He’s not a bad kisser, it turns out, but Beth feels nothing real. “I’m not doing it for you, am I?” Butch asks. And then, “What’s up with you an men? Do you, ah, do you like them? Us, I mean?” Smooth, Butch. Smooth. Further evidence that every man in this book talks like a steroid-addled high school jock.
Alas, Butch, her heart’s been claimed already. Very easily, I might add.
I can’t help but interject, having at this point read far more of this book than the first thirteen chapters, that I found the lack of romantic tension in this book pretty unappealing. Now, the current chapter ends on page 109, not even a third of the way in, so you might think there are plenty of twists and turns awaiting our would be paramours as they struggle to reconcile their unholy love for one another. Ah, but you’d be wrong! As we’ll see later, every potential obstacle to their love’s requital falls down faster than a Star Trek extra in a bright red shirt.
Chapter Fourteen: Another short chapter, in which our two lead lunkheads fight over the female
The last chapter closed as Butch spied Wrath making his way toward Beth across her apartment complex’s lawn. Quicker than you can say “Bela Lugosi” Butch is out and after Wrath. “Police! Halt!”
Yeah, that’ll work.
Butch takes Wrath into awkward custody and pats him down, revealing a wad of cash and a sample of every weapon known to man, and probably a few that aren’t. After roughing Wrath up a little bit, Butch hauls him off at gunpoint, bound for the station. Before he’s shoved into Butch’s car, Wrath tells Beth why he’d come to her: “your father sent me.”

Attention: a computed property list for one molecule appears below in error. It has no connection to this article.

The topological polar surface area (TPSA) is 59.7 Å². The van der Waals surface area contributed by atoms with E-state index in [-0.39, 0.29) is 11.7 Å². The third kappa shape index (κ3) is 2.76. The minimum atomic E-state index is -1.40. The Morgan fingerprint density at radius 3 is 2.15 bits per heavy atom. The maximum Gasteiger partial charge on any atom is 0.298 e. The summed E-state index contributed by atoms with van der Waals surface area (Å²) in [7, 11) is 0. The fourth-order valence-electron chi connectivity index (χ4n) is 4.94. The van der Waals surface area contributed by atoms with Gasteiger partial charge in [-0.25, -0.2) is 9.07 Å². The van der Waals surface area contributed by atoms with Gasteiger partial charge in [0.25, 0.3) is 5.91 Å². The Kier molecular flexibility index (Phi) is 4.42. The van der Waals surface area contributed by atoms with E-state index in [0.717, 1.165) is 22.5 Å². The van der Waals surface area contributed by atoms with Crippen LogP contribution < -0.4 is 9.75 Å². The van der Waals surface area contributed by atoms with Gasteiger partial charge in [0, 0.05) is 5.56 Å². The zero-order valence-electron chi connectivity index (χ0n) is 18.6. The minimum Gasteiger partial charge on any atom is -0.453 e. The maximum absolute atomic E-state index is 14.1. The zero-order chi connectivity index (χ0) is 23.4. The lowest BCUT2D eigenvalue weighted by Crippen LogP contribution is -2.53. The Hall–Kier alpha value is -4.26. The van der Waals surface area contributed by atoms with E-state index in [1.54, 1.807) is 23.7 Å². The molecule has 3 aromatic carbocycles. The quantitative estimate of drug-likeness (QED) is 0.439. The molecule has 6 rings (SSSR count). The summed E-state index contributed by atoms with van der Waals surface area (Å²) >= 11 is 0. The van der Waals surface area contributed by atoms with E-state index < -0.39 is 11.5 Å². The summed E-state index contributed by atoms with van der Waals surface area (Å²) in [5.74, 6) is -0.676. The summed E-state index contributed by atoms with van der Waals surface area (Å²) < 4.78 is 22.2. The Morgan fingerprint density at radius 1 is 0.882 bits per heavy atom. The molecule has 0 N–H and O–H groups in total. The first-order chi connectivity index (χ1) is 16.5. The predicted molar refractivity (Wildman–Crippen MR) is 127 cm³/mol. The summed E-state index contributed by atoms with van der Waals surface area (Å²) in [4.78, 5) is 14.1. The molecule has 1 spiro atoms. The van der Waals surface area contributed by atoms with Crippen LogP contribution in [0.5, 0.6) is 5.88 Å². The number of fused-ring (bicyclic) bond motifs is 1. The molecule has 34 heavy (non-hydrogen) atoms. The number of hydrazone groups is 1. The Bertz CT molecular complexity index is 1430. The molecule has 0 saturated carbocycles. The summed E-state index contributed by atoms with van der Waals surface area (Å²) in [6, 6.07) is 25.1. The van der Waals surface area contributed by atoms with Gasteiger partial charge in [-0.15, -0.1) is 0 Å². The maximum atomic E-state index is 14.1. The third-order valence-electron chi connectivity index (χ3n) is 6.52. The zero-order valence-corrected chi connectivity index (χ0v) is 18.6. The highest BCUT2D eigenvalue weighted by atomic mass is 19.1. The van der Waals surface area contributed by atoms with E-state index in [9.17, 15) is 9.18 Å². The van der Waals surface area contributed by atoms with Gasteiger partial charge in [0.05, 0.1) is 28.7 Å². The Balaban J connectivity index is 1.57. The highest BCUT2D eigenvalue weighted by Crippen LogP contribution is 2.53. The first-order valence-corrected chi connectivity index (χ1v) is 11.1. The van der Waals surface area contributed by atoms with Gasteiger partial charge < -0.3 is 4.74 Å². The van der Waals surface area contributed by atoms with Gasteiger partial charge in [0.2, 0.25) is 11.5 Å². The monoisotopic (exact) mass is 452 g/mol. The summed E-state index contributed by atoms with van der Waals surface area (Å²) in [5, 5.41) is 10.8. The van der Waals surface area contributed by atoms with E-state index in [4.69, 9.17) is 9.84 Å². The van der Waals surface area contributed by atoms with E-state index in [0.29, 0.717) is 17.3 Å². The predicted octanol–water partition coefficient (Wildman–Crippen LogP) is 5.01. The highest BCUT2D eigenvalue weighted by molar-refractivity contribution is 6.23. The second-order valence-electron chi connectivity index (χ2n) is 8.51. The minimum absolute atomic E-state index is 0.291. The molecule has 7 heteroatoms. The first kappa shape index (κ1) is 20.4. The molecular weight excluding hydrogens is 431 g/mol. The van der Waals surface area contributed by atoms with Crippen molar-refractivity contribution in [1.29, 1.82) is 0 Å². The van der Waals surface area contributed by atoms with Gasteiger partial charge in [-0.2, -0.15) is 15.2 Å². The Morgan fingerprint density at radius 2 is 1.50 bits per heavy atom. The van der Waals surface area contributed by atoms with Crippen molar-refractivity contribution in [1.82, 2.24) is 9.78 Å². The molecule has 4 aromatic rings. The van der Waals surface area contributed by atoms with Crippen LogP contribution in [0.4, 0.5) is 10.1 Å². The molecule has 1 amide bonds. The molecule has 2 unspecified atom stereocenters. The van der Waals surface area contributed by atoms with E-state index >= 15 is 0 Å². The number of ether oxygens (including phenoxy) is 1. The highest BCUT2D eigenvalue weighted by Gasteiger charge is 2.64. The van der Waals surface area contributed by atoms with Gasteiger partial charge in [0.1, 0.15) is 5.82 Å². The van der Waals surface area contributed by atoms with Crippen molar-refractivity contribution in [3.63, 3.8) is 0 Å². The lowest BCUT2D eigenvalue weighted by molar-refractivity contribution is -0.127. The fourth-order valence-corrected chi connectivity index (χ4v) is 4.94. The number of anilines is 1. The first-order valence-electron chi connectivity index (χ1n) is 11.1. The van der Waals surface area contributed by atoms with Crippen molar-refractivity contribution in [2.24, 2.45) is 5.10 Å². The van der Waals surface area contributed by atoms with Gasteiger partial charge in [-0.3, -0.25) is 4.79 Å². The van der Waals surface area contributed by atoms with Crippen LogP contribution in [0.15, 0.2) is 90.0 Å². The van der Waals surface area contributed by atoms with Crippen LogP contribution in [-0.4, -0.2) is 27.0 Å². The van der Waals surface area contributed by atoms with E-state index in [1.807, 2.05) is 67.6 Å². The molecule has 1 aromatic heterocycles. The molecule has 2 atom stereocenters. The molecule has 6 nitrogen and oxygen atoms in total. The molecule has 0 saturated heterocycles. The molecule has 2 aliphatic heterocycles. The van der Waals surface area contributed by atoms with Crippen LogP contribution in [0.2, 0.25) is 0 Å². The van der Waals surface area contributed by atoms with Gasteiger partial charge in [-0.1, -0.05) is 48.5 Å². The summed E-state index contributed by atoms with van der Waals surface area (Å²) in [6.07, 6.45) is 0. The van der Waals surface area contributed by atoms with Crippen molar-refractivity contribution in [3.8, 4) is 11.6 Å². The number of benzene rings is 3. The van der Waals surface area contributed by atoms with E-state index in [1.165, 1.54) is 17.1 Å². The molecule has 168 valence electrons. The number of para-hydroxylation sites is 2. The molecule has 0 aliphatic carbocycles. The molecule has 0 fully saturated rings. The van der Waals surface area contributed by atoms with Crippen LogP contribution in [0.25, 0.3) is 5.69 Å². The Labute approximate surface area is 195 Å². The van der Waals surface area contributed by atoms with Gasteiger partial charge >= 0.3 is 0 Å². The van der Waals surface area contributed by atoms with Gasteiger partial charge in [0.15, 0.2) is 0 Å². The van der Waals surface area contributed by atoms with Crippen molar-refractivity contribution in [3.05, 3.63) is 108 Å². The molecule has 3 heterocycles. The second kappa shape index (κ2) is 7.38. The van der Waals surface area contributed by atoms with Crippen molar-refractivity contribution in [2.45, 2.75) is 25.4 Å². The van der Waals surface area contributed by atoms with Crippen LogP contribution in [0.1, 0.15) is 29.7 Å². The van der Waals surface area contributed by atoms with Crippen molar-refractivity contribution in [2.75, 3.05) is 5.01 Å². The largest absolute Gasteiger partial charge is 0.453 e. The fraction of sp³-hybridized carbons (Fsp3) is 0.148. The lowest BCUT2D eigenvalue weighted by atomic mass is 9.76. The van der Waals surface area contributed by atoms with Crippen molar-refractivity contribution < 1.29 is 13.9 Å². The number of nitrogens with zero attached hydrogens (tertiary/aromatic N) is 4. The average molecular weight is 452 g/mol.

Chapter Fifteen: Twenty-seven signs you may be a vampire
Down at the stationhouse, Wrath turns the tables on Butch. He frees himself of his handcuffs and gets Butch in a chokehold. Even as he strangles the life out of Butch’s body, Wrath can’t help but be impressed: “the human’s total lack of fear was remarkable. The cop had been pissed to get jumped, and he’d fought back admirably, but he’d never been scared.” Do I sense a buddy cop film coming on?
Beth shows up just in time to plead for Butch’s life, which Wrath grants. As Butch struggles to regain his strength, Beth and Wrath have it out with one another.
“You’re a killer and a liar,” she shouts at him.
“At least you got the first part right,” he replies. And then he shows her he knows what she’s going through by listing all of the symptoms of an imminent transition: “You’ve been really hungry lately, haven’t you? Hungry, but not gaining any weight. And tired. So very tired. Your eyes have been stinging, too, especially in the daytime, right? You’re looking at raw meat and wondering what it tastes like. Your teeth, the upper ones in front, have been sore. Your joints ache, and your skin feels tight. And it’s getting tighter.”
And so on.
What’s next? “Your lumbago’s acting up. You’ve been craving gummi gears, but only on Thursdays. You have a strange obsession with Bob Barker, and want to lick the TV screen every time he implores you to spay and neuter your pets…”
Everything Wrath describes is spot on, and Beth buys his bit well enough to go with him back to Wayne Manor.
What will she there find?
Join me for the next installment, as I make my way into Chapters Sixteen through Twenty!